Even though crimes against humanity are not specifically listed as offenses in Philippine law, the country can prosecute such cases, according to Roque. He points out that the Supreme Court allowed it in the case of Japanese General Tomoyuki Yamashita, who was convicted and hanged in the Philippines for war crimes committed by Japanese soldiers during World War II. The doctrine of command responsibility, referred to as the “Yamashita standard”, was adopted in the Geneva Conventions and later by the ICC.

Roque says the country has also successfully prosecuted crimes covered by the ICC’s mandate, with six or eight convictions in Marawi for offenses in areas of armed conflict, including sexual slavery and recruitment of children as combatants. . Thus, the capacity and the will to prosecute are there, and the regional trial courts of the Philippines are granted primary jurisdiction over offenses related to the war on drugs.

The intervention of the ICC would then be considered an interference and an attack on the sovereignty of the Philippines.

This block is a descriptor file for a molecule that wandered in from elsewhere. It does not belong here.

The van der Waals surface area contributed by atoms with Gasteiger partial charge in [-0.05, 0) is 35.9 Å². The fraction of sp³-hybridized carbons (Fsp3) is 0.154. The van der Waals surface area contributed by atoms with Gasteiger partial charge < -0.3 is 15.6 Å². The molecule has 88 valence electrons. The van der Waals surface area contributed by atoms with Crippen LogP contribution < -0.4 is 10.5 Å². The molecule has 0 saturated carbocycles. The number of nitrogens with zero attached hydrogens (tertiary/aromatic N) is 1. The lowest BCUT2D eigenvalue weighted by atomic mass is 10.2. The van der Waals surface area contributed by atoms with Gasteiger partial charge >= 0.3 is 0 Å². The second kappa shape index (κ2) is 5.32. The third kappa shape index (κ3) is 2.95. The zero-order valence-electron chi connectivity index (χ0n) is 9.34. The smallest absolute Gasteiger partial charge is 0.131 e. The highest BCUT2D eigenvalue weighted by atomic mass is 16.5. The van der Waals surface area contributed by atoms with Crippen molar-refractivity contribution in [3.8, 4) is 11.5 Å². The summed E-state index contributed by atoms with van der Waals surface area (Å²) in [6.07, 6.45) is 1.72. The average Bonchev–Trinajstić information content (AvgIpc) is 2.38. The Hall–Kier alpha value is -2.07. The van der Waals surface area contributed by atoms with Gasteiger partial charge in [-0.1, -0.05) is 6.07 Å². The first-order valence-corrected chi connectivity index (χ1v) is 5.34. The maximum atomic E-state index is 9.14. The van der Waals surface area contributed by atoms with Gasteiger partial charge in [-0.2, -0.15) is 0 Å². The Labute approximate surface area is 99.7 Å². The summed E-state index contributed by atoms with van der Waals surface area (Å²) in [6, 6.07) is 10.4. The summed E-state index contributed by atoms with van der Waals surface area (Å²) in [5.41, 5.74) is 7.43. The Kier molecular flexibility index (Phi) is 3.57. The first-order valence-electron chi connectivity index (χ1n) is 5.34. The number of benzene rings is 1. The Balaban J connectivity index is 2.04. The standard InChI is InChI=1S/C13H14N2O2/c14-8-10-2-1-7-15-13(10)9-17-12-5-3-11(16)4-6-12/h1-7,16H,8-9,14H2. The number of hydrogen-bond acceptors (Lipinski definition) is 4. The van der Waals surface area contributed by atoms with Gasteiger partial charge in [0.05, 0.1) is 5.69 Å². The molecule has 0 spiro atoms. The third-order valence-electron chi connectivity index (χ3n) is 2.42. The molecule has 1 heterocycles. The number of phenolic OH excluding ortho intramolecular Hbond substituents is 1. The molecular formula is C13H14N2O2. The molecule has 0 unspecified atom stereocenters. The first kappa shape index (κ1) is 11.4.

Duterte believes the Philippines ratified the Rome Statute on the condition that the ICC “be an absolute court of last resort and not the court of first instance,” Roque told “The Chiefs” on One News on Wednesday night.

Roque says there is a specific internationally accepted definition for “incapable” – “it means there is no functioning state”.

As for “denial,” he says, Philippine presidents only enjoy immunity from prosecution while in office.

When the country ratified the Rome Statute, he adds, “the intention was never to allow the ICC to substitute for national judicial proceedings”.

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Roque acknowledges that the ICC has jurisdiction over cases committed while the state was a party to the Rome Statute, before the Philippines’ withdrawal. But he points out that jurisdiction is different from the admissibility of a case, under which the ICC must consider “whether national institutions are not operating at full capacity” and are unable and unwilling to prosecute.

He attributes the prosecutions undertaken by Gambian Fatou Bensouda when she was the ICC’s chief prosecutor to “politics” – to deflect criticism that she focused on African states.

Roque told us he warned Bensouda against scaring other member states into staying in the ICC because of his preliminary examination of Duterte’s war on drugs.